The 345th Five Star Mixtape Is Brought to You By Julian Barnes

This week's Five Star Mixtape great blog roundup is brought to you by being groomed for fear, sage wisdom about personal hygiene, an assassin that didn't introduce itself, the danger in focusing on winners, and Julian Barnes:

by Annie Mole [CC BY 2.0], via Flickr

by Annie Mole [CC BY 2.0], via Flickr

What is taken away is greater than the sum of what was there. This may not be mathematically possible; but it is emotionally possible.
— Julian Barnes —

Happy reading!


"Being A Girl: A Brief Personal History of Violence" by Anne Thériault at The Belle Jar:

One day I tell the babysitter what her son does, she tells me that he’s just a little boy, he doesn’t know any better. I can tell that she’s angry at me, and I don’t know why. Later that day, when my mother comes to pick me up, the babysitter hugs me too hard and says how jealous she is because she only has sons and she wishes she had a daughter as sweet as me.

"Keep Dr. Bronner's Peppermint Soap Away From Your F***parts (Just Trust Me)" by Alex Hardy at VSB:

That’s some powerful, revolutionary motherfucking soap. And that’s fantastic. But again, I beseech thee, person excited by the idea of a crazy, sexy, cool peppermint moment down by your fuckparts: do not do that shit.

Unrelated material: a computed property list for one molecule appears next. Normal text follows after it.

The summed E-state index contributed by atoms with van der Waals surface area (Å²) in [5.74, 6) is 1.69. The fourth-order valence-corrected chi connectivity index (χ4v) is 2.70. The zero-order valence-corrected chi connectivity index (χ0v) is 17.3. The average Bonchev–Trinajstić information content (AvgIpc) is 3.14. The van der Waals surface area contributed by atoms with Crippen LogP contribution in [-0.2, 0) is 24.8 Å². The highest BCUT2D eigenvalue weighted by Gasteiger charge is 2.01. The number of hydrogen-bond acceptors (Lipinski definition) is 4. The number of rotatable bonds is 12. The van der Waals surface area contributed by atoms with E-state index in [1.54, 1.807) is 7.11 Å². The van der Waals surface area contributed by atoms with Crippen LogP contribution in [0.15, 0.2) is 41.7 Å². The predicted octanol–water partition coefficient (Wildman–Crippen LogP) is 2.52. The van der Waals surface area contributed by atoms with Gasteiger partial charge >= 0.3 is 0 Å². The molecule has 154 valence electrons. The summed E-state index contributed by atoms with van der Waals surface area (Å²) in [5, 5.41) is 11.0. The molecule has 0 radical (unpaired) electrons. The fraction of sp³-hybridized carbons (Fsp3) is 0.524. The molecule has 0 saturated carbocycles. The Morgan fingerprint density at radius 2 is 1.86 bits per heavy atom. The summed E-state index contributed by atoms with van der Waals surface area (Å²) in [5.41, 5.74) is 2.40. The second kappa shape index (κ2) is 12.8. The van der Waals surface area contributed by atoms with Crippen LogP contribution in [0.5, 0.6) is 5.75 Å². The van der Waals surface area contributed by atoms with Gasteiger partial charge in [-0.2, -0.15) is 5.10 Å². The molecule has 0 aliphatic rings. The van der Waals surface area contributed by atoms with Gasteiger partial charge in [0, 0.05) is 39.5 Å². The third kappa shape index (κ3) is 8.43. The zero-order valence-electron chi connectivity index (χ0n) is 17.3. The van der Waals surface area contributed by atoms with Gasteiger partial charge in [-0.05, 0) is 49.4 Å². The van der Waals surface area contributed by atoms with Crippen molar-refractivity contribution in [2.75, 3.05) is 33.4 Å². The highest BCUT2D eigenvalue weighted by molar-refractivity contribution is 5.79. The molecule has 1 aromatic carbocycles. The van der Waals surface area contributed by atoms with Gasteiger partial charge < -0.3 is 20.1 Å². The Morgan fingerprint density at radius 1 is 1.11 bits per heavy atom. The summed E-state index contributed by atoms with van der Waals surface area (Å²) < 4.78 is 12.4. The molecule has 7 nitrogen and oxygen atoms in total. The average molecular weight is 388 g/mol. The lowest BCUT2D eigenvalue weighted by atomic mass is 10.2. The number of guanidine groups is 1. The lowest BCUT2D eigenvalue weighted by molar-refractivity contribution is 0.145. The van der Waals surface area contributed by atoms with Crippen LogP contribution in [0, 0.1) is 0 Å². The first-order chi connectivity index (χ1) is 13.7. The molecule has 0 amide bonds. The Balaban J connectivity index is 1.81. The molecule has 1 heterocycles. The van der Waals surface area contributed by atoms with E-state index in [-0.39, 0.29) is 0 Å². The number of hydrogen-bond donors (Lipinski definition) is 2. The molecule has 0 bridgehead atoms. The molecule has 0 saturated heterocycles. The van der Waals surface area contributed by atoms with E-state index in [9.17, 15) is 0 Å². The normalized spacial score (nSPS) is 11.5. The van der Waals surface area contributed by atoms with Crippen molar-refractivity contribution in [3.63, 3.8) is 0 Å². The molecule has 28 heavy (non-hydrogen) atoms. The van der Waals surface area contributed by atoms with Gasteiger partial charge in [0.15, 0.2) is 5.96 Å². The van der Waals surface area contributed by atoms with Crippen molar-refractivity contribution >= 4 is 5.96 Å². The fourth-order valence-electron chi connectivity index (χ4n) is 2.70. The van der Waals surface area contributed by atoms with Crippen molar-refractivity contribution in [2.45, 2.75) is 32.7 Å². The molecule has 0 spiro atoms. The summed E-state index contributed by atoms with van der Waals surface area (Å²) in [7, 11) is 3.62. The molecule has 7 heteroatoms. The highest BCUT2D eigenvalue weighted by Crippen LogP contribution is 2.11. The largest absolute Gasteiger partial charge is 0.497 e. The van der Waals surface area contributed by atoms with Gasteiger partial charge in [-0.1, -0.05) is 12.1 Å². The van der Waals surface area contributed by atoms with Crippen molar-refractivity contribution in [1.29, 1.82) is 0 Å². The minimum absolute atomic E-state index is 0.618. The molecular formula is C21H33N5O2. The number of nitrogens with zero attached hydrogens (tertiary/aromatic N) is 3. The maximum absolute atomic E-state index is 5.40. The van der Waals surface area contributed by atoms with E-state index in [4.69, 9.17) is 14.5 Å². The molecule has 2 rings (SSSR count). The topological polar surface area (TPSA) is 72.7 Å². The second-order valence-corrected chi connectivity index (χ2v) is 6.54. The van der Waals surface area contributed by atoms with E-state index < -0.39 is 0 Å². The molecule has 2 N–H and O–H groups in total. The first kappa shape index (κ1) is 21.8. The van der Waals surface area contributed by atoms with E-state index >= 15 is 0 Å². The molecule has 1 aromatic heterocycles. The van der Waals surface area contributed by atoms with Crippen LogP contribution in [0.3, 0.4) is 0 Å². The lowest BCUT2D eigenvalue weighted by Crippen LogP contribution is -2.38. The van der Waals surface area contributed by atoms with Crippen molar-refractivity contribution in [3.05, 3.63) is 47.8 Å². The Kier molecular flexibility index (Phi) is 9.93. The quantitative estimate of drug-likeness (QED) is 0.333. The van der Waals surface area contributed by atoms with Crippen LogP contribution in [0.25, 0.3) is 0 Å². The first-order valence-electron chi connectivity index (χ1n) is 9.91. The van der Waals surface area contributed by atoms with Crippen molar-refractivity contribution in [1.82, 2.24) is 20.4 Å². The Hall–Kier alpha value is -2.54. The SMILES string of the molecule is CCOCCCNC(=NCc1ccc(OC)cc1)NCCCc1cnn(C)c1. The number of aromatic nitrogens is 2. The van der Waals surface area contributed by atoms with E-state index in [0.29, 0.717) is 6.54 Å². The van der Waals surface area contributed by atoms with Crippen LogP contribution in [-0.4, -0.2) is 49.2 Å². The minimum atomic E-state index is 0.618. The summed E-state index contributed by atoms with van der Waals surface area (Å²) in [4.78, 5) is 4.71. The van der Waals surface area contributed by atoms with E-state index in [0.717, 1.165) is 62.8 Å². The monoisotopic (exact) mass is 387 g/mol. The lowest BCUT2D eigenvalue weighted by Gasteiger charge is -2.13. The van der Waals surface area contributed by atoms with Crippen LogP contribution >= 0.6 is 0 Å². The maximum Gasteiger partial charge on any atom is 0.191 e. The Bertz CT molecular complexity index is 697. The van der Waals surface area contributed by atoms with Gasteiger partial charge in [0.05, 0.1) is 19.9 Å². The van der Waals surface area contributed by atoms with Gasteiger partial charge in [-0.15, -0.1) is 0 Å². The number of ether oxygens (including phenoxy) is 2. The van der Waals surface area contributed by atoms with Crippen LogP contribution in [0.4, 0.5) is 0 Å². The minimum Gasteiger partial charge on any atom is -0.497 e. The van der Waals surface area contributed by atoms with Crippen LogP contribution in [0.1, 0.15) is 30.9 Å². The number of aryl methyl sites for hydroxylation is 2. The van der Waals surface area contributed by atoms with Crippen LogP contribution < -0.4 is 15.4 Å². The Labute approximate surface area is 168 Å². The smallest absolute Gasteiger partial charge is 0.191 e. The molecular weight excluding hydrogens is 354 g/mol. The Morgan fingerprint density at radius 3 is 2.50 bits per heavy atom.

"How to Swallow $200 Million Accidentally" by Blake Ross at Medium:

Facebook launched two things this month that were received very differently by financial markets and media. If you understand why, you will become a fiercer founder and might even make some money trading stocks.

"Survivorship Bias" by David McRaney at You Are Not So Smart:

Survivorship bias pulls you toward bestselling diet gurus, celebrity CEOs, and superstar athletes. It’s an unavoidable tick, the desire to deconstruct success like a thieving magpie and pull away the shimmering bits. You look to the successful for clues about the hidden, about how to better live your life, about how you too can survive similar forces against which you too struggle. Colleges and conferences prefer speakers who shine as examples of making it through adversity, of struggling against the odds and winning. The problem here is that you rarely take away from these inspirational figures advice on what not to do, on what you should avoid, and that’s because they don’t know.

Five Star Mixtape

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